• by Viol8 ( 599362 )

      "For us tech workers things will be very good,"

      I wouldn't bet on that for much longer. The smarter computers get the more likely they'll be able to figure out how to do a task on their own rather than being explicitely told whether it be doing a nightly backup, troubleshooting their own DB or implementing new tasks that previously would have required programming.

      I'm sure in 100 years there'll still be humans doing these sorts of jobs - in the same way you can still find people making horse shoes - but not i

      • The effect on high-skill jobs(tech and others) will presumably also depend fairly heavily on the indirect effects of the displacements elsewhere in the labor market; as well as any direct automation of former jobs.

        Even if, for simplicity, we assume zero replacement of programmers and EEs and such by robots and expert systems, we still have the question of 'what will all the incrementally less skilled workers(and those who would have trained to become their successors) do because robots threaten their job
        • Yes, great analysis.

          I assume the driving of labor "coming from below" and "knocking higher up the food chain" along with more and more labor from anywhere in the world will increasingly drive down labor costs(wages).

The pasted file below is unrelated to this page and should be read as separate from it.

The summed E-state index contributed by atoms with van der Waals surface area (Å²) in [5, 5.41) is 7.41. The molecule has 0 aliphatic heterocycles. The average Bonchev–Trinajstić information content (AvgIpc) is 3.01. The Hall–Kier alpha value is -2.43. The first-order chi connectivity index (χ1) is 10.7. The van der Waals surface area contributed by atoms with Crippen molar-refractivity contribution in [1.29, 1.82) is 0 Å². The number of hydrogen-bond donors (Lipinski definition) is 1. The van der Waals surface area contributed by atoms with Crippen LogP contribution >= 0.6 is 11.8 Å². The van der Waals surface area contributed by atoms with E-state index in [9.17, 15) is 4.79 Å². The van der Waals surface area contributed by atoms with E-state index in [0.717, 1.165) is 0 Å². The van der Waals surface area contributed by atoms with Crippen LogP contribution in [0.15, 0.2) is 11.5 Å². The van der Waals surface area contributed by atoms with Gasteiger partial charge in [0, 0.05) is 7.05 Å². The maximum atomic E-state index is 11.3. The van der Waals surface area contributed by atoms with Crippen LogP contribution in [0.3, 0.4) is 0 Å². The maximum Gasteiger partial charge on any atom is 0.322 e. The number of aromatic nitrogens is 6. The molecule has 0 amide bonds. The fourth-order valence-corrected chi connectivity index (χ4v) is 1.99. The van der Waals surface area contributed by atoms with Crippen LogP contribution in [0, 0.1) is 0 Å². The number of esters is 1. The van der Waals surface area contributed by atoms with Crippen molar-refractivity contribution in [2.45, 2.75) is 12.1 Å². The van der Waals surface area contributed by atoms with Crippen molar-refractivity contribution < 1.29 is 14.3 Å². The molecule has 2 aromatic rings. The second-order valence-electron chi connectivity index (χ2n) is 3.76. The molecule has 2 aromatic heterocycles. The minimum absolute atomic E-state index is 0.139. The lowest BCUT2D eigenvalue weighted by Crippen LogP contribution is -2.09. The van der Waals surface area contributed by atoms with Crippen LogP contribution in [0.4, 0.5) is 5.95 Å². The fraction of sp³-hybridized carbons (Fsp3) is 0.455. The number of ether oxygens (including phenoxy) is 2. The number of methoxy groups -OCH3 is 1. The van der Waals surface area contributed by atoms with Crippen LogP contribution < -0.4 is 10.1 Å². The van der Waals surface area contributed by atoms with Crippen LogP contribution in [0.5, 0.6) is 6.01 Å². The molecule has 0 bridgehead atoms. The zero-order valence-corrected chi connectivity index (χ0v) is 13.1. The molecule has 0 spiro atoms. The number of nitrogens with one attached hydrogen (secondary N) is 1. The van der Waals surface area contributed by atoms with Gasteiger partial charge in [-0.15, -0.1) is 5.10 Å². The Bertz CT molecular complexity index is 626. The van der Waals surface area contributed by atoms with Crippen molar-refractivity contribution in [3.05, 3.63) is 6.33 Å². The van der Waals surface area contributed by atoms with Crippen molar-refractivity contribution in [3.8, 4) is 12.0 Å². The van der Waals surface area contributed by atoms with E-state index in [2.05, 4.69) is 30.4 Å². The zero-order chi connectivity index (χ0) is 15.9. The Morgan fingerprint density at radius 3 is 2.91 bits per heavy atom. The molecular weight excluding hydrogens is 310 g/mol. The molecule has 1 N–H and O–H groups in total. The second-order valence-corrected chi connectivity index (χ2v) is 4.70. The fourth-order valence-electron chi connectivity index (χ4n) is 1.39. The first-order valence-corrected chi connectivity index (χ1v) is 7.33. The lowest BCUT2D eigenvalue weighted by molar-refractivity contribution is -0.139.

Would that mean that those in IT will have to work harder for less, with more competition?

          The real questions(expertly avoided in the media) are these:
          How will society "deal with"(manage) the millions of unemployed as these changes wrought by robots and expert systems happen?
          How will
    • by Anonymous Coward

      The poor will always be cannon fodder and fortunately poor people do not live as long as rich people. The very poor have a life span of around 35 years and the very rich around 90 years. There are various reason for that, including malnutrition, bad hygiene and expensive medical care.

    • Never visited Japan, but i have some friends who have visited it (either for business or just tourism) and, by what they told me, they confirm your experiance: huge number of people working in jobs that many Westerners may think that exist just as a justification for employing unskilled people who otherwise they will be unemployed, in a "Japanese style strange Socialism". But i can't call those jobs "pointless", because this situation is compatible with the Japanese culture in my opinion. For example: a per
    • My understanding is that Japan's real interest in robotic workers is driven by how top-heavy their age distribution is.

      If you have a relatively low birthrate(and Japan very much does, even by the standards of the developed world generally), you pretty much have the option of learning to like at least one flavor of immigrant from a country you can afford, or building a robot capable of wiping your ass and flipping you over often enough to prevent bedsores; because the day is approaching where you won't be
    • I discussed this with a Japanese person who commented that there is a shortage of work for unskilled workers, so they basically make up these jobs so that everyone can be employed.